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Build vs. Buy... We've all been down this road... It seems like content management solutions need to be a tool that you keep inside the toolbox for some quick wins and they are only getting better. I could certainly look at building one, but by the time you get all the bells and whistles in there, it would have been cheaper to get one off the shelf...

I've searched StackOverflow for some recommendations, but it appears that there really haven't been any highly rated ideas for ASP.NET implementations.

Don't get me wrong, PHP and mySQL certainly have their place, but there are some instances where you really have to stick with ASP.NET and SQL Server implementations due to other limitations. Both Drupal and WordPress seem pretty cool, but I won't be able to get these setup and installed in the environments I have to work with.

What are the best ASP.NET CMS solutions out there?

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9 Answers 9

up vote 13 down vote accepted

I'd try a slightly more targeted search:

[asp.net] "content management"

Filter it to just questions tagged "asp.net", and ensure that you're searching for the phrase Content Management, rather than the two words.

A lot of it comes down to your definition of "Content Management" really. I've spent the last 5 years working professionally with things like Microsoft's CMS, and recently a bit of MOSS Web Content Management, and before that on two or three bespoke CMS that we'd written for a publishing house, so I consider a CMS to be a complete site building tools, focused around publishing multiple types and styles of content.

On the opensource/free/cheap side I've looked at few recently and found the following:

  • N2 CMS - This is what I've settled on using, mainly because they have a working MVC implementation, and I want to learn that, but it's also the closest I've found to my definition of a CMS
  • Umbraco - Close second, let down by the lack of MVCness at the time.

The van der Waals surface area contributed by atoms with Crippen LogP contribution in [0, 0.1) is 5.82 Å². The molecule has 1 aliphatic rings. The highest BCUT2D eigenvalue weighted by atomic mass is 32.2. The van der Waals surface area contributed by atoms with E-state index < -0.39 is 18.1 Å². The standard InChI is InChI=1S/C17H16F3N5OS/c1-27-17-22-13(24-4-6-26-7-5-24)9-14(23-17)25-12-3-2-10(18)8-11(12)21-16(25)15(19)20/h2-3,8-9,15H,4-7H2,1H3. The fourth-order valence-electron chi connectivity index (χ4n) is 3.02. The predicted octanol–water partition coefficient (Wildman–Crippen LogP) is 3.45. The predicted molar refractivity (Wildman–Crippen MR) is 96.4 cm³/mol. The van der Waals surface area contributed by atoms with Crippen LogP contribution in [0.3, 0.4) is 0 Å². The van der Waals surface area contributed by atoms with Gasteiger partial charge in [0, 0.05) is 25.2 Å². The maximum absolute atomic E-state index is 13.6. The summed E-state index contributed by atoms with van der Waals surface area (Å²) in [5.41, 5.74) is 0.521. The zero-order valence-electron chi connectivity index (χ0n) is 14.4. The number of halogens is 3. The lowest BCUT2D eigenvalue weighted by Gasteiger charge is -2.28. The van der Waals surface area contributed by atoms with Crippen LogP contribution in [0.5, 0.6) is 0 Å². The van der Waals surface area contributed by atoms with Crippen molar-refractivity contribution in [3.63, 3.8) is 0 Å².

• Graffiti CMS - Didn't really cut it with me as a CMS, more of a glorified blogging engine
  • DotNetNuke - VB, and I work in C#. Great if what you really want is a portal however.

Just my thoughts to back up the usual bland lists.

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Good call on the targeted search... I assume the [asp.net] is a tag search? –  RSolberg Mar 12 '09 at 21:01
Yep, if you want to search explicitly on tags, wrap them in []. Also, I meant to add, I've looked at Umbraco, but not used it, a friend however has used both that and N2, and reported back that N2 was more fully featured. –  Zhaph - Ben Duguid Mar 12 '09 at 21:12
+1 for N2. It has being actively developed and the developer gives good feedback on the forum. It doesn't have everything you might need yet, but it is flexible enough to give you only the functionality you need. –  Bo Schatzberg May 22 '09 at 19:31
Composite C1 is a new one for the list: compositec1.codeplex.com –  mawtex Jan 29 '11 at 2:22
@mawtex - I've not looked at that one, but could possibly go and check it out (along with the now officially released "Orchard" option from MS) when I get a moment. The list wasn't meant to be exhaustive (clearly it's not) but more "Here's what I looked at, and why I did/didn't chose to use it". –  Zhaph - Ben Duguid Jan 30 '11 at 13:48

You might want to check out Umbraco - completely written in C#/.NET, with a very powerful programming API (using lots of XSLT for transformations).

They offer both a free community edition as well as commercial versions.


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Interesting... Don't know if I like the price tag, but that is just because I'm cheap. –  RSolberg Mar 12 '09 at 17:24
Hmm.... can't seem to find any mention on their normal website - but they have a free, open-source community version, too - check out: umbraco.codeplex.com –  marc_s Mar 12 '09 at 17:28
thanks, I'll look into that... –  RSolberg Mar 12 '09 at 17:30

Microsoft has released "Orchard"... This looks to be a solid CMS implementation on the ASP.NET MVC platform.